For analysis of protein complexes, HEK293T cells were transfected using the calcium phosphate precipitation method. Forty-eight hours later, cells were harvested, washed and lysed in Triton lysis buffer (50 mM Tris-HCl pH 7.5, 150 mM NaCl, 0.5% Triton X-100, and EDTA-free complete protease inhibitors (Roche Diagnosis)). Anti-Myc immunoprecipitation (IP) was performed using anti-Myc antibody (clone 9E10) followed by a purification step on protein A-conjugated Sepharose beads (VWR), whereas anti-HA immunoprecipitation was performed using 30–50 µl of 50% anti-HA (clone HA-7)-coupled agarose beads (Sigma-Aldrich). After thorough washes in Triton lysis buffer, proteins were eluted in Laemmli buffer, heat-denatured for 5 min, and separated on a 12.5% SDS-PAGE gel. After protein transfer onto nitrocellulose membrane (BIO-RAD), specific proteins in cell lysates or immunocomplexes were detected by Western Blot using specific antibodies. For cell cycle analysis and study of protein complexes in condition of endogenous DCAF1 depletion, HEK293T cells were seeded on 6-well plates. Transfections were performed using Lipofectamine 2000 reagent (Invitrogen) according to the manufacturer’s instructions.
SiRNA-mediated protein depletion
siRNA targeting DCAF1 (siRNA bp3 from the siGENOME SMARTpool, M-021119-03 with the 5′-UCACAGAGUAUCUUAGAGA-3′ sequence targeting the DCAF1 mRNA ORF region 3148-3166) and non-targeting control siRNA (non-targeting siRNA #2) were obtained from Dharmacon. For transfection of HEK293T cells, 80 pmol of siRNA and plasmid DNA constructs encoding HA-tagged Vpr (50 ng) and DCAF1 (250 ng) were preincubated with 4.5 µl of lipofectamine 2000 and overlayed on cells at 50% confluency (final concentration of siRNA was 40 nM). To mark transfected cells, 1 µg of GFP-expressing plasmid (pQBI-25) was usually co-transfected in these experiments. All analyses were conducted at 48 h post-transfection.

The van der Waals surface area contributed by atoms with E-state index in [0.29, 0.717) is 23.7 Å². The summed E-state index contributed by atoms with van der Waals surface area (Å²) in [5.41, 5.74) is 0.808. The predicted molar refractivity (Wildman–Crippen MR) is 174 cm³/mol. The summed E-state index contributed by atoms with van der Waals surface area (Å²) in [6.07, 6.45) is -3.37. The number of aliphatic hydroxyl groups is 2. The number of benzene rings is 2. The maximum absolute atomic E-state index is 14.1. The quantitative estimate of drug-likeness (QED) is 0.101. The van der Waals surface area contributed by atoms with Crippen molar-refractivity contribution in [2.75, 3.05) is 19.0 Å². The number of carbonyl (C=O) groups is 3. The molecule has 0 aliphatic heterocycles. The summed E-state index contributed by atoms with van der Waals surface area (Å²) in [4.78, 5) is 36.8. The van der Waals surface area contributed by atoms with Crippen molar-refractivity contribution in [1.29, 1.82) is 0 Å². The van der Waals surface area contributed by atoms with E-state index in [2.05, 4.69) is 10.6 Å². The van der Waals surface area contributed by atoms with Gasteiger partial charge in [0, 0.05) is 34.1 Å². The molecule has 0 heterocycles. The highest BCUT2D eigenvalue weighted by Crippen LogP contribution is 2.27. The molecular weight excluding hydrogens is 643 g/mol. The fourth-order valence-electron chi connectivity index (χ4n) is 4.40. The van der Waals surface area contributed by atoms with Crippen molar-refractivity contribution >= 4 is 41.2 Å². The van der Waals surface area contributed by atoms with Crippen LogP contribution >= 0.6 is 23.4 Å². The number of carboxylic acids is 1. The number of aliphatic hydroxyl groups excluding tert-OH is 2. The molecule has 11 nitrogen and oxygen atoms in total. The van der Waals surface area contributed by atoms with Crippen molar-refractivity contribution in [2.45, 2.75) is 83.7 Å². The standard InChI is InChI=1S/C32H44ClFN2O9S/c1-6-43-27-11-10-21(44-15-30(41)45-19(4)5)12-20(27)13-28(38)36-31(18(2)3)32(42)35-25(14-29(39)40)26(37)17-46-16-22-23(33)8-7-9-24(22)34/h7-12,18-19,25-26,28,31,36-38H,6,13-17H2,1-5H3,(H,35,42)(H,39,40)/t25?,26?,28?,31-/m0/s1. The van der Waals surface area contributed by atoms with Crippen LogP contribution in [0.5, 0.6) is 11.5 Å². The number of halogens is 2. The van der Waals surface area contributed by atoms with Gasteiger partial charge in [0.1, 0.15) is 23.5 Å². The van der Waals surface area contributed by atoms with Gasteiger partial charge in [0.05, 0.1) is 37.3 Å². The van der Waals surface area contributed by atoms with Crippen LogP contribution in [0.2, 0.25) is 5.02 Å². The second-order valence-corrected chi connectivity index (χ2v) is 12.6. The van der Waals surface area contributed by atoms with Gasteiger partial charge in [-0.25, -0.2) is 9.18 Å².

Cell cycle analyses
Cell cycle analysis was performed on the transfected cell population (GFP-positive cells) using propidium iodide (PI) staining as described previously , . Briefly, transfected cells were fixed with 1% paraformaldehyde for 15 min, followed by fixation/permeabilization with 70% ethanol for 10 min. The mathematical model MODFIT (Verity Software House) was used to calculate the proportion of cells in the G2/M versus G1 phase of the cell cycle. Statistical analysis was performed using Prism software v. 6.0a (Graph Pad).
Scanning and quantitation
Bands corresponding to Myc-DCAF1, Myc-DCAF1-WD WT and mutants, endogenous DDB1 and HA-Vpr in the imunoprecipitated fractions were scanned by laser densitometry using an ArtixScanM1 scanner (Microtek). Densitometric quantitation of the bands was performed using the ImageJ software (NIH). Statistical analysis was performed using paired Student’s t-tests, and p < 0.05 was considered significant as follows: ****: p<0.0001; ***: 0.0001<p<0.001; **: 0.001<p<0.01; *: 0.01<p<0.05; Data were analyzed and plotted using Prism software.
Secondary structure prediction
A consensus for the secondary structure prediction of DCAF1 WD 1041-1393 was generated using PSI-PRED (Protein Structure Prediction Server) with default settings (http://bioinf.cs.ucl.ac.uk/psipred/) as well as with the secondary structure prediction obtained from the 3D modelization using the LOMETS server (see supporting information).
The 3D structure of DCAF1 WD (residues 1041-1393) was modelized using the LOMETS server (on-line web service for protein structure prediction)  with its default settings (http://zhanglab.ccmb.med.umich.edu/LOMETS/). This protein structure prediction tool generates 3D models by collecting high-scoring target-to-template alignments from 10 locally-installed threading programs (namely FUGUE, HHsearch, MUSTER, PPA, PROSPECT2, SAM-T02, SPARKS, SP3, FFAS and PRC). The figures of the 3D model were prepared using the PyMOL Molecular Graphics System (DeLano Scientific, Palo Alto, CA, USA).
Fifty thousand HeLa cells were seeded on cover slips in 24-well plates. Cells were transfected with Lipofectamine 2000 (Invitrogen) according to the manufacturer’s instructions. Two days later, cells were processed for fluorescence immunohistochemistry and laser-scanning confocal microscopy as previously described . Images were acquired using the Zeiss LSM 700 system with ZEN 2010 software and processed using Axio Vision version 4.7.
Cells were lysed in Triton lysis buffer (50 mM Tris pH 7.5, 150 mM NaCl, 0.5% Triton X-100, and a complete protease inhibitors cocktail (Roche)) for 10 min. The fraction containing insoluble cell debris and chromatin was pelleted by centrifugation at 2000 rpm for 10 min. The supernatant was harvested and represented the soluble fraction (S). Chromatin-containing pellets were washed once with benzonase buffer (50 mM Tris pH 8.0, 1.5 mM hydrated MgCl2, 0.5% Triton X-100, 0.1 mg/mL BSA and complete protease inhibitors), and re-supended in benzonase buffer containing 0.25 U/mL of benzonase (Stratagene). Pellets were incubated for 30 min to 1h on ice and then centrifuged at 13000 rpm for 15 min. The supernatant was harvested and represented the chromatin-bound fraction (C).
DCAF1 WD (1041-1393) interacts with both Vpr and DDB1